There was only one story to cross my desk this week that interested me, so instead of my usual weekly roundup, I'll briefly opine on the issue everyone's talking about: Taylor Swift actually forcing Apple to change its policy.
As everyone knows, Apple has a new streaming music service coming out called Apple Music that is designed to be a Spotify/Tidal/Rdio/Pandora killer. In order to entice consumers, everyone who signs up will get the first 3 months free of charge. But since Apple will receive no compensation during this time, neither will any of the artists whose music you stream.
"That dog won't hunt," said Swift, probably. So she wrote an open letter to Apple stating her disappointment with them and proclaiming that she would withhold her latest album 1989 from the service until they reversed course.
"Three months is a long time to go unpaid, and it is unfair to ask anyone to work for nothing," she said, channeling all the artists. "This is about the new artist or band that has just released their first single and will not be paid for its success. This is about the young songwriter who just got his or her first cut and thought that the royalties from that would get them out of debt. This is about the producer who works tirelessly to innovate and create, just like the innovators and creators at Apple are pioneering in their field…but will not get paid for a quarter of a year’s worth of plays on his or her songs."
She closed by zinging Apple. "We don't ask you for free iPhones. Please don't ask us to provide you with our music for no compensation." Oooh, sick burn! In less than a day, Apple responded, saying she was right and that they would pay all artists during the trial phase.
It's awesome that Swift stood up for the little guy (I believe her when she says she's not doing this to enrich herself). It's also awesome that Apple changed its tune (heheh) so quickly. Ever since streaming overtook digital downloads and physical CDs as the consumption model du-jour, artists are making less through sales and more through touring to make up that lost income. Someone like Swift may not feel the pinch, but you can bet the no-name up-and-comers are.
In fact, no matter how much we might want Apple to do the right thing (and they do the right thing more often than not), only someone with Swift's clout could make this happen. Getting a behemoth like Apple to change its policy so quickly and publicly, especially when it means it's going to shoulder the financial burden alone, takes a lot of muscle. No one should expect any company - even Apple - to act altruistically when millions are on the line. That's not our world. A company's sole raison d-etre is to make money, not make the world a nicer place. You'd kind of think that Tim Cook would have caught this, but when you have shareholders to appease, I guess you have to let the market make these decisions for you.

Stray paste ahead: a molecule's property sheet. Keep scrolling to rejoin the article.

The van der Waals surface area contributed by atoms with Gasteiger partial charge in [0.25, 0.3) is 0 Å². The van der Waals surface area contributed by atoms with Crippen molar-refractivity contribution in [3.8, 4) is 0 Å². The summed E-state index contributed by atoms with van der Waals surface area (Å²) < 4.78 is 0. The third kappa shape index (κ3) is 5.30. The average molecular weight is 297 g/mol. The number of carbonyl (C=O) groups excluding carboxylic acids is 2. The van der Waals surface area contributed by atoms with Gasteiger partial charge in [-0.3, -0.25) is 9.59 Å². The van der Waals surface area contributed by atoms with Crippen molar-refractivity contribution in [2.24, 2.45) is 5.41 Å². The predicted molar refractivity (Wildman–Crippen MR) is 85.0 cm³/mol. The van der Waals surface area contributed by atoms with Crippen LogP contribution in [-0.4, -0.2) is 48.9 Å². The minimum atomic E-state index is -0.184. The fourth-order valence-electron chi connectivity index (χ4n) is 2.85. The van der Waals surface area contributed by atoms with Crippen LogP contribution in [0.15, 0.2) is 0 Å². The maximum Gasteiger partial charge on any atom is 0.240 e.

So the fact that Swift recognized the power she wielded and stood up to wield it speaks volumes for her character. It also goes to show how well she's leveraged her public image. Only someone with as many fans as her (accrued through many dedicated years of being good to them) could have pulled this off. For all you aspiring politicians, that's how you use a bully pulpit. That's how you amass real power.
So in short, I'm glad it worked out this way, and I'm glad the smaller artists won't have to suffer even more. Every so often the mob gets it right and elevates someone worthy to be their champion. These days it's Taylor Swift, and I'm glad she's on our side.
UPDATE: After reading around a bit more, it appears that two important updates are necessary to complete the picture. First, according to re/code, Apple would have paid artists and labels a slightly higher percentage AFTER the three months ended in order to accommodate the lengthy trial period. While that's nice, it's unclear if that increase would filter down to the artists or stop at the labels. And even if the artists did see a larger cut after three months, well it doesn't do me any good to know I'll get paid in three months when I have rent to pay now.
Second, there's some chatter that Swift's letter wasn't the only sticking point; record labels in the UK also balked at the terms and publicly decried Apple's gambit. Some people think this might be the real reason Apple reversed course... that Swift's letter was just a smokescreen, or even a publicity stunt made with Apple's consent. Let me be perfectly blunt: that is horseshit of the highest order and anyone who peddles that garbage is either deliberately obfuscating or a total moron. Apple is a huge company. It is not scared of record labels. It is not scared of telecoms. It is not scared of tough negotiations. Do you know what Apple (and indeed all giant companies) is scared of? Taylor Swift. Do you know why? Because she has legions of fans who buy iPhones and who will turn their back on them if she commands them to. Real power is being able to singlehandedly affect your bottom line. The fact that Apple changed course ON THE VERY DAY Swift published her open letter on her blog is all the evidence you need to know that her public denouncement was the only factor they considered before changing course.